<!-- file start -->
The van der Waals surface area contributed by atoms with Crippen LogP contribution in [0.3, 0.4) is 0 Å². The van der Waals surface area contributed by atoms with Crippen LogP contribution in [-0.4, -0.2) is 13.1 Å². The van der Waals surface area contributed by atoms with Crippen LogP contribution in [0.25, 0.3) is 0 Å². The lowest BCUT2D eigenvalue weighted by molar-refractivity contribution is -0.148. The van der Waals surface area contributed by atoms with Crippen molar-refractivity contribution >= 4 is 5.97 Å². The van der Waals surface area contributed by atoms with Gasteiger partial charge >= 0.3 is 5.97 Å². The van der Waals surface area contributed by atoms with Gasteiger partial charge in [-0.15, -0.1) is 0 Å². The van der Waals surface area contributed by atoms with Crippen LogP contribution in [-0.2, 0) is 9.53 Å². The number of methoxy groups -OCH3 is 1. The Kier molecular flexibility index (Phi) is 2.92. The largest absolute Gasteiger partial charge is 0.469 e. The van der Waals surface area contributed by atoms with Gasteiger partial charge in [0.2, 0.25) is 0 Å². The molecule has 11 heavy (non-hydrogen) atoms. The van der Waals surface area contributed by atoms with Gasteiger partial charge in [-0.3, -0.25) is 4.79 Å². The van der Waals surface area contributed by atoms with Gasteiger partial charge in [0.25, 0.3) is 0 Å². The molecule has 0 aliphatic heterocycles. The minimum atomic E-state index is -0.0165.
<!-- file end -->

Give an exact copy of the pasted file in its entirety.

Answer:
The van der Waals surface area contributed by atoms with Crippen LogP contribution in [0.3, 0.4) is 0 Å². The van der Waals surface area contributed by atoms with Crippen LogP contribution in [-0.4, -0.2) is 13.1 Å². The van der Waals surface area contributed by atoms with Crippen LogP contribution in [0.25, 0.3) is 0 Å². The lowest BCUT2D eigenvalue weighted by molar-refractivity contribution is -0.148. The van der Waals surface area contributed by atoms with Crippen molar-refractivity contribution >= 4 is 5.97 Å². The van der Waals surface area contributed by atoms with Gasteiger partial charge >= 0.3 is 5.97 Å². The van der Waals surface area contributed by atoms with Gasteiger partial charge in [-0.15, -0.1) is 0 Å². The van der Waals surface area contributed by atoms with Crippen LogP contribution in [-0.2, 0) is 9.53 Å². The number of methoxy groups -OCH3 is 1. The Kier molecular flexibility index (Phi) is 2.92. The largest absolute Gasteiger partial charge is 0.469 e. The van der Waals surface area contributed by atoms with Gasteiger partial charge in [0.2, 0.25) is 0 Å². The molecule has 11 heavy (non-hydrogen) atoms. The van der Waals surface area contributed by atoms with Gasteiger partial charge in [-0.3, -0.25) is 4.79 Å². The van der Waals surface area contributed by atoms with Gasteiger partial charge in [0.25, 0.3) is 0 Å². The molecule has 0 aliphatic heterocycles. The minimum atomic E-state index is -0.0165.